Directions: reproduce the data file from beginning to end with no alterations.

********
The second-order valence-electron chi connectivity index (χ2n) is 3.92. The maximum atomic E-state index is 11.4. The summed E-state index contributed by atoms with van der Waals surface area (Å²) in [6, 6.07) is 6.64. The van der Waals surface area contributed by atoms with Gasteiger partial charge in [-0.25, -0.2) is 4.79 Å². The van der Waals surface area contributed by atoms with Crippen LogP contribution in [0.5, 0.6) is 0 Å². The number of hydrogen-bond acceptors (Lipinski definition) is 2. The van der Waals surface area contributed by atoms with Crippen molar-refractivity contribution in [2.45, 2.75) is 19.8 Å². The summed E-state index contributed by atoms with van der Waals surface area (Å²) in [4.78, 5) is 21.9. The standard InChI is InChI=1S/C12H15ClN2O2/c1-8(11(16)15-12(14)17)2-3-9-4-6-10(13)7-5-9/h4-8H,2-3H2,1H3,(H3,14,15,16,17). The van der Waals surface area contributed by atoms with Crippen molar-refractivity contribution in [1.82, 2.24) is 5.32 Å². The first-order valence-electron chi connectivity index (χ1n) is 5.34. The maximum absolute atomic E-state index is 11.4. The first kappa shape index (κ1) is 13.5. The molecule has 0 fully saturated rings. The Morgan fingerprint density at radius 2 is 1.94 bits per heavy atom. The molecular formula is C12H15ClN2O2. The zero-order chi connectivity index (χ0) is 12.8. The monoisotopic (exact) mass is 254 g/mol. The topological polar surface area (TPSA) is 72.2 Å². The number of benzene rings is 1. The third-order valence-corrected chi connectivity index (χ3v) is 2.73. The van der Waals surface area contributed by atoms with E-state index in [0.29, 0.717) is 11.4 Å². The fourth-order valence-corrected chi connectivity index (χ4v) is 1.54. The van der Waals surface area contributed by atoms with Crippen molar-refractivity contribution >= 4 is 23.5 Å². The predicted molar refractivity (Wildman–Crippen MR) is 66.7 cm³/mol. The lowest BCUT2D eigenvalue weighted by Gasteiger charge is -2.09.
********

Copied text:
The second-order valence-electron chi connectivity index (χ2n) is 3.92. The maximum atomic E-state index is 11.4. The summed E-state index contributed by atoms with van der Waals surface area (Å²) in [6, 6.07) is 6.64. The van der Waals surface area contributed by atoms with Gasteiger partial charge in [-0.25, -0.2) is 4.79 Å². The van der Waals surface area contributed by atoms with Crippen LogP contribution in [0.5, 0.6) is 0 Å². The number of hydrogen-bond acceptors (Lipinski definition) is 2. The van der Waals surface area contributed by atoms with Crippen molar-refractivity contribution in [2.45, 2.75) is 19.8 Å². The summed E-state index contributed by atoms with van der Waals surface area (Å²) in [4.78, 5) is 21.9. The standard InChI is InChI=1S/C12H15ClN2O2/c1-8(11(16)15-12(14)17)2-3-9-4-6-10(13)7-5-9/h4-8H,2-3H2,1H3,(H3,14,15,16,17). The van der Waals surface area contributed by atoms with Crippen molar-refractivity contribution in [1.82, 2.24) is 5.32 Å². The first-order valence-electron chi connectivity index (χ1n) is 5.34. The maximum absolute atomic E-state index is 11.4. The first kappa shape index (κ1) is 13.5. The molecule has 0 fully saturated rings. The Morgan fingerprint density at radius 2 is 1.94 bits per heavy atom. The molecular formula is C12H15ClN2O2. The zero-order chi connectivity index (χ0) is 12.8. The monoisotopic (exact) mass is 254 g/mol. The topological polar surface area (TPSA) is 72.2 Å². The number of benzene rings is 1. The third-order valence-corrected chi connectivity index (χ3v) is 2.73. The van der Waals surface area contributed by atoms with E-state index in [0.29, 0.717) is 11.4 Å². The fourth-order valence-corrected chi connectivity index (χ4v) is 1.54. The van der Waals surface area contributed by atoms with Crippen molar-refractivity contribution >= 4 is 23.5 Å². The predicted molar refractivity (Wildman–Crippen MR) is 66.7 cm³/mol. The lowest BCUT2D eigenvalue weighted by Gasteiger charge is -2.09.